The world of comic books is a fanciful place, featuring heroes and villains that can seem wholly unrealistic but nevertheless fun. Indeed, if recent box office returns are any indication, our appetite for movies based on those characters have never been higher. Our summers for years to come would appear to be stocked with films that will take us to realms of men of iron, women of wonder, and delightful dancing trees. But one software company tried to claim there’s a bit too much reality in one of our most iconic hero’s films, to no avail.
The software company, Fortres Grand, sued Warner Bros. Entertainment for trademark infringement over the portrayal of a “clean slate” software program in the 2012 Batman movie “The Dark Knight Rises,” only to have their appeal rejected by the 7th District Court earlier this month. In the movie, Selina Kyle’s Catwoman works for a sinister organization, using her skills as a thief in exchange for the promise of a “clean slate” computer program that would delete her criminal record from every computer database in the world. Fortres Grand sells and holds a trademark on a product known as “Clean Slate.” Not unlike the film version, Fortes Grand’s software program erases information on a computer, in this case any changes made within a session upon logout. The product is aimed at libraries, schools, hotels, and other businesses that may have computers shared by multiple users.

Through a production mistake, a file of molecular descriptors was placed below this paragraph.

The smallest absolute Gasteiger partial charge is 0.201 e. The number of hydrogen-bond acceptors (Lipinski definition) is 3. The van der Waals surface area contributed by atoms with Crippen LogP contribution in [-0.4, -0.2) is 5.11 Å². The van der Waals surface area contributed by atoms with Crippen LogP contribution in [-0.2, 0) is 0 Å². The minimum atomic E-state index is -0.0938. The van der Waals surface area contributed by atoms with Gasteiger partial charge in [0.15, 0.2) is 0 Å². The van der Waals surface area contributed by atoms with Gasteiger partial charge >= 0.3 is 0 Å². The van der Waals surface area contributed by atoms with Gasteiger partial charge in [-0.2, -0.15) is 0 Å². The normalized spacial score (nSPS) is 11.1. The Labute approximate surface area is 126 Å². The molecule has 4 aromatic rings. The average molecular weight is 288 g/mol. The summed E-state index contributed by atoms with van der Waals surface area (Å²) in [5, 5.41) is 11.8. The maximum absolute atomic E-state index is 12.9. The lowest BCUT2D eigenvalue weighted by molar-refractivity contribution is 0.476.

In its suit, Fortres Grand is claiming “reverse confusion” on the part of Warner Bros., asserting that the studio’s ability to flood the market with its own version of the “clean slate” caused confusion amongst consumers. Warner Bros. also created two websites for Rykin Data Corporation, the fictitious firm that created the “clean slate,” as part of their promotion efforts for the movie. Fortres Grand alleges that those sites, along with the use of “clean slate” within the film, may have created the impression that their product was a fake looking to capitalize on the film version. The company claims that sales of Clean Slate dropped significantly after the film’s release.
In his ruling, Judge Daniel Manion stated that while Fortres Grand wants to claim confusion on the grounds that their mark is used in a film, there is no ground for their claim as Warner Bros. does not sell any merchandise similar to Fortres Grand’s product, nor could it reasonably be assumed that their desktop management software is in any way related to the film or Warner Bros.
While it may seem unlikely that your mark would be used in a blockbuster film one day, it’s still vital that your trademarks and any other intellectual property are protected.